Mash them together into a paste. (In French cooking, this is called a beurre manie, which literally means “kneaded butter.” You do this to keep the flour from forming lumps in your sauce. It’s an awesome way to thicken gravy.)

beurre manie

Whisk the butter/flour mixture into the reduced braising liquid over medium-high heat until it melts completely.

thicken with beurre manie

Cook like this for 2-3 minutes, until the sauce has thickened.

whisk in the beurre manie

Remove the pan from the heat and set it aside until you’re ready to assemble the marmalade. (Give it a taste. This stuff is a-ma-zing!)

thickened meat glaze

Part 3: The Jammy Bits & Pieces

Dice the carrots and shallots. (I’m not a big mise-en-place gal, but do this in advance if you want. It’s a lot of chopping.)

carrots cut into quarter inch dice

chopped shallots

Melt the remaining 5 Tablespoons of butter in a large saucepan over medium heat.

butter melting in a pan

Toss in the diced carrots and shallots. Stir to coat in butter.

carrots and shallots in a pan

Saute over medium heat for about 15 minutes, until the veggies are starting to get soft and translucent.

sauteed carrots and shallots

Toss in the kosher salt, 1 1/2 teaspoons of black pepper, and the white and brown sugars.

sugar, carrots, and shallots in a pan

Pour in the remaining 3 cups of port and all the red wine vinegar. Stir to combine.

pour in the port

Cook over medium-high heat, stirring frequently, until the liquid has completely evaporated. This will take about 45 minutes.

carrots and shallots simmering in port

bubbling port wine

reduced port

When they’re done, your veggies should be completely cooked through. And…when they’re done, you’re ready (finally!) to put it all together!

marmalade components

Part 4: The Miracle of the Marmalade

Toss the chopped oxtail meat into the pan with the veggies.

oxtail meat, carrots, and shallots

Add the thickened braising liquid to the pan. (As it cools, it will get a little thicker. That’s just fine.)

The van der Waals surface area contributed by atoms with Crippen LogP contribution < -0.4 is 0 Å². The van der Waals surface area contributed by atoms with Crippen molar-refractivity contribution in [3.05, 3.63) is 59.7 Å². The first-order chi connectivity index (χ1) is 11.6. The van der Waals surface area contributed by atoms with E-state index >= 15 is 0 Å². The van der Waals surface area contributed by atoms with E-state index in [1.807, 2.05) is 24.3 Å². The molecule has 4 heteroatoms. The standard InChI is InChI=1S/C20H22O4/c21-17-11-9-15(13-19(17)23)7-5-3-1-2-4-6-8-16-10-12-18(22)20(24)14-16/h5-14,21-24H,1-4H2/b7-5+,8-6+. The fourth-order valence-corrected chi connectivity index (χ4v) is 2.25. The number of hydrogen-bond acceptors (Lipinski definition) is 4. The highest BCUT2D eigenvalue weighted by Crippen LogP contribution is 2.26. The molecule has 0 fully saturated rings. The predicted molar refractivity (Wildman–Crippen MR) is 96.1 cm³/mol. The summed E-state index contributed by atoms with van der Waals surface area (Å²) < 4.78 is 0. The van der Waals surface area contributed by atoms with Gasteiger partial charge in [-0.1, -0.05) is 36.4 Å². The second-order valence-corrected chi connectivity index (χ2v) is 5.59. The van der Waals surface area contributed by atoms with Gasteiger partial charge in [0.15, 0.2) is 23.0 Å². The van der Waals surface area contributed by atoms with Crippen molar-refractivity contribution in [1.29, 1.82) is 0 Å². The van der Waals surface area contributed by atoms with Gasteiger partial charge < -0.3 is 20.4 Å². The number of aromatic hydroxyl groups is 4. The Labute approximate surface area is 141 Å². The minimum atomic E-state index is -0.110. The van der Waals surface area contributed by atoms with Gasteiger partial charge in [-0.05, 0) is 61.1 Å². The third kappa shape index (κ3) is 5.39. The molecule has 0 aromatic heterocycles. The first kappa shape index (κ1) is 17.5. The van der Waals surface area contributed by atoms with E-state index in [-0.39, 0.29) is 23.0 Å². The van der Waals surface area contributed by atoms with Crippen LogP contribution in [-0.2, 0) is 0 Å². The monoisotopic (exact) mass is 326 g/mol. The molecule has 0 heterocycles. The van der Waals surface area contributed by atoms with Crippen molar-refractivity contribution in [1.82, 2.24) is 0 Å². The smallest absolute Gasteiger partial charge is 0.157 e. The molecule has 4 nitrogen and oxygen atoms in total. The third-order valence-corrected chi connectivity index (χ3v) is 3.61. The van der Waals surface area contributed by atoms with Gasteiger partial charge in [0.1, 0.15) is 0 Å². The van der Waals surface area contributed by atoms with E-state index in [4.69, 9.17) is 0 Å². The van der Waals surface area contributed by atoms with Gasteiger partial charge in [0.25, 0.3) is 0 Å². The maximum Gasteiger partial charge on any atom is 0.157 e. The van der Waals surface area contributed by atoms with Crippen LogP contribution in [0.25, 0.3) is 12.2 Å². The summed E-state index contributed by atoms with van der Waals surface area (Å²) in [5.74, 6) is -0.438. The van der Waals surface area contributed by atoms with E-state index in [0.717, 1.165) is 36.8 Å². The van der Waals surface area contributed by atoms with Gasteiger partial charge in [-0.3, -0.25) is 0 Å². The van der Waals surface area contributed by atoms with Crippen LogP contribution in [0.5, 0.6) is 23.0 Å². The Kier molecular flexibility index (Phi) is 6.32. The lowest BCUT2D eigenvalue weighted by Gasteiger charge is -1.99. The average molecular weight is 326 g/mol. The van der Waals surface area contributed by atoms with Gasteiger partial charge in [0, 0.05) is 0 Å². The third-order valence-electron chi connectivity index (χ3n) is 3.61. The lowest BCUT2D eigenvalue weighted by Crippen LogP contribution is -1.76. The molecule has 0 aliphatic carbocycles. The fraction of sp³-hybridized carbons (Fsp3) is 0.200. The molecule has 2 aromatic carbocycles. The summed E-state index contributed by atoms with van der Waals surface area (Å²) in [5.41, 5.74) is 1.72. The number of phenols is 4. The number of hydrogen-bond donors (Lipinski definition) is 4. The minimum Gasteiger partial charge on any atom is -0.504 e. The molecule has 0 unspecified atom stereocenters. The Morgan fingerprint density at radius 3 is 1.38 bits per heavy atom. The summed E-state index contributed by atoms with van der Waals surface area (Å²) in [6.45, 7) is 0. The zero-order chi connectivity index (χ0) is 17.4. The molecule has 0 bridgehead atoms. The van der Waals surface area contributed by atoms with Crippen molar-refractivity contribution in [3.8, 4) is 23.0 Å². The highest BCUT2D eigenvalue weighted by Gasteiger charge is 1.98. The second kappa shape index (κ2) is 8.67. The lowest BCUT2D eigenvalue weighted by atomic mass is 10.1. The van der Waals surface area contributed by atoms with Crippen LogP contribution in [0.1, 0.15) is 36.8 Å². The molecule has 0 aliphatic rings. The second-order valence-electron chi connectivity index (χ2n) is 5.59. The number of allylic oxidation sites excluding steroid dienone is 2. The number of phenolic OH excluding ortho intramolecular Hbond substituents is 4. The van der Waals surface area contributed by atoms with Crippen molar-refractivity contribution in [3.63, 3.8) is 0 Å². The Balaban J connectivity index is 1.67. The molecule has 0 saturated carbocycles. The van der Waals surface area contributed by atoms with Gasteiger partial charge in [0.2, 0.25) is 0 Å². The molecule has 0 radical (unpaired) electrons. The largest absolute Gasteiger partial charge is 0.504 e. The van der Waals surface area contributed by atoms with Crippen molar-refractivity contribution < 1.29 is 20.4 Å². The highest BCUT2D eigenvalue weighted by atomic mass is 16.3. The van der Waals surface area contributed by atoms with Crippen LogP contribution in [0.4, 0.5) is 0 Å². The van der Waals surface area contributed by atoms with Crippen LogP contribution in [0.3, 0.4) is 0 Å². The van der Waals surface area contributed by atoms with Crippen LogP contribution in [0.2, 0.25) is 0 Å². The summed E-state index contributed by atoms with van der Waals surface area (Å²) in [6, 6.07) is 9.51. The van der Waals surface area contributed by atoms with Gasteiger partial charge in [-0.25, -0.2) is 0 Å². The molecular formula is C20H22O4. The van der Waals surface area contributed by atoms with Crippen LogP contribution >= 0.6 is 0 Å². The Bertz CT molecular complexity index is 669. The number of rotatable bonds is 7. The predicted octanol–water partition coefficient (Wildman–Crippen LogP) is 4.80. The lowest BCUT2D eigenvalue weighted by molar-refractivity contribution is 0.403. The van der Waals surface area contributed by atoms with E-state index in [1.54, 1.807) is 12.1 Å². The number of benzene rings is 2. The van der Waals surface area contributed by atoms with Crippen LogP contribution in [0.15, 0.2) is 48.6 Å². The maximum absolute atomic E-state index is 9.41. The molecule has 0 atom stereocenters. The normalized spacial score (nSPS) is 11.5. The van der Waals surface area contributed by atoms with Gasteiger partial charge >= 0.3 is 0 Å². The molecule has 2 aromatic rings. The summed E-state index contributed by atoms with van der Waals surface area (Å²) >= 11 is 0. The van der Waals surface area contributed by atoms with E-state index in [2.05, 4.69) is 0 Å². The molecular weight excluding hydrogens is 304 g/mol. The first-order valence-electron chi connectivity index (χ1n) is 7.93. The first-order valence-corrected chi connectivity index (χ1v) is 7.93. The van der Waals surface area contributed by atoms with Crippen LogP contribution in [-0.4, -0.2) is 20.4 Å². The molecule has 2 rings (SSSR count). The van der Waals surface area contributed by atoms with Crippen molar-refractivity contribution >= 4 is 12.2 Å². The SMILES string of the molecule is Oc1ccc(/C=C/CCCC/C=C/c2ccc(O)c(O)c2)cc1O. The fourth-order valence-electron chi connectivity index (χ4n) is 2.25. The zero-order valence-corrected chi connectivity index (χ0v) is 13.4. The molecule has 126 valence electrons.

thickened meat glaze with spatula

add the meat glaze to the pot

making oxtail marmalade

Mix the whole thing together.

pot of oxtail marmalade

And…voila! You should be looking at a big pan of oxtail marmalade.

oxtail marmalade close up

spoonful of oxtail marmalade

Keeps well in the fridge, tightly wrapped, for about 4 days.

oxtail marmalade on toast

(If, of course, it lasts that long.)

bite of oxtail marmalade

Enjoy!

Oxtail Marmalade

Yields About 4-5 cups

Think about the best beef stew you've ever had. For me, that's beef bourguignon. Intensify the flavor like, a kabillion times. Balance the flavors perfectly with sugar and acid. Make it so thick and sticky that you can stand a spoon up in a bowl of it. Then you'll start to approach the goodness that is oxtail marmalade. Here's my cheat sheet for making oxtail marmalade. For full, step-by-step details, see my full post.

Save Recipe

Ingredients

4 pounds oxtail, trimmed of fat
6 cups port wine
6 cups dry red wine
4 quarts veal or chicken stock
1 head garlic, halved crosswise
1/2 bunch fresh thyme
1 Tbls. whole black peppercorns
8 Tbls. butter
3 Tbls. flour
4 cups carrots, peeled, trimmed, and cut into ¼-inch dice (about 1 1/2 lbs.)
4 cups shallots, peeled and cut into ¼-inch dice (about 1 lb.)
1 1/2 tsp. kosher salt
1/2 cup white sugar
1/2 cup dark brown sugar, packed
1 cup red wine vinegar
2 1/2 tsp. freshly cracked black pepper

Instructions

  1. Part 1, The Meat: Simmer the seared oxtails in red wine, port, garlic, peppercorns, and fresh thyme for about 3 hours, until the meat is so tender you can mistake it for barbecued, shredded beef. Remove all the meat from the bones, dice it up, set it aside.
  2. Part 2, The Sauce: Strain the braising liquid, reduce it, then thicken it with a big hunk of beurre manie, a paste of equal parts butter and flour. Set that aside.
  3. Part 3, The Jammy Bits & Pieces: Saute carrots and shallots in butter, then add red wine vinegar, more port, and both brown and white sugars and cook until the liquid evaporates. (The vinegar and sugar makes a sort of gastrique, which is a piquant reduction usually served with meats.)
  4. Part 4, The Miracle of the Marmalade: Combine the oxtail meat, braising liquid, and sauteed veggies together. This is where the magic happens. (Where you exclaim, with your mouth full, "Oh, this was totally worth it.") Mix well.
  5. Serve with roasted marrow bones & challah toast
http://www.thehungrymouse.com/2010/04/14/oxtail-marmalade/